- Miss Winona DODD, assistant principal in our public school, went to Odin, last night to remain until she regains her health. She has been unable to speak above a whisper for several days on account of throat trouble. It is hoped that she will be able to return soon.

- Mr. W.F. McCLURE of Effingham inaugurated the roller skating season at Jones Hall last Monday and Tuesday nights. On the first evening the attendance was small, but the second night brought out the young folks almost enmasse. Pro. GILMORE of Chicago was present each evening and gave an exhibition of his skill as a skater, and the verdict was that he is first-class. The rink will be open again Jan. 8th and 9th, and every Monday and Tuesday.

December 21, 1883:

- C. ROHRBOUGH and James SWIFT are grand jurors from Kinmundy to the February term of court.

- Mr. W.B. HAWORTH has traded his farm near Kinmundy to Mr. J.E.W. HAMMOND of Salem for a large stock of merchandise in that city.

- On Monday last we printed invitations for a dance and oyster supper to be given at the residence of Mr. J.R. ARMSTRONG, five miles south of town, on Monday evening Dec. 24th 1883.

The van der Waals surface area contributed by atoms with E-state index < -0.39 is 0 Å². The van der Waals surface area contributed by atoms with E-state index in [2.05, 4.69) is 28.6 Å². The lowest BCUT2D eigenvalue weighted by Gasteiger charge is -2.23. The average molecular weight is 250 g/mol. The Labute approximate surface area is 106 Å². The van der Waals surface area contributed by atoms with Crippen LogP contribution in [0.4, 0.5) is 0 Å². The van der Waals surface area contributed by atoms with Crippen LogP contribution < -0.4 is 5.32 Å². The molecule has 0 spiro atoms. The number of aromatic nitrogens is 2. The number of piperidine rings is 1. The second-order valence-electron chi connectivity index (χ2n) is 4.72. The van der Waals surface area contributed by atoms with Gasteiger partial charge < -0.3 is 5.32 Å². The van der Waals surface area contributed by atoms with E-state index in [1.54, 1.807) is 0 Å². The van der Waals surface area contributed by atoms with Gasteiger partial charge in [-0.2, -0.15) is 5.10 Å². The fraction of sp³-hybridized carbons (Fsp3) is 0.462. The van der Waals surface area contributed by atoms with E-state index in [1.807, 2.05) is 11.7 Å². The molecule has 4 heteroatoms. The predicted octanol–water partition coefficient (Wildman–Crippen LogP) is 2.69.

- At a stated communication of Kinmundy Lodge 398, A.F. and A. Masons, held Tuesday evening, Dec. 18th, the following officers were elected for the ensuing year: Thomas BAGOTT, W.M.; C. ROHRBOUGH, S.W.; C.A. CHRISTENSEN, J.W.; T.W. HAYMOND, Treas.; W.H. WHITE, Sec.

- Mrs. Cora SIMPSON received a very severe fall last Sunday night which has caused her a great deal of suffering, Mr. and Mrs. SIMPSON had been to spend the evening with his mother, returning home about 9 o’clock, and in going down the incline between the depot and the Commercial house, Mrs. S. slipped in a gutter that has washed out there, and fell, striking her head with great force on the sidewalk, rendering her unconscious for some time. She was carried home by her husband and Dr. W.O. SMITH was called and administered restoratives which soon ____________.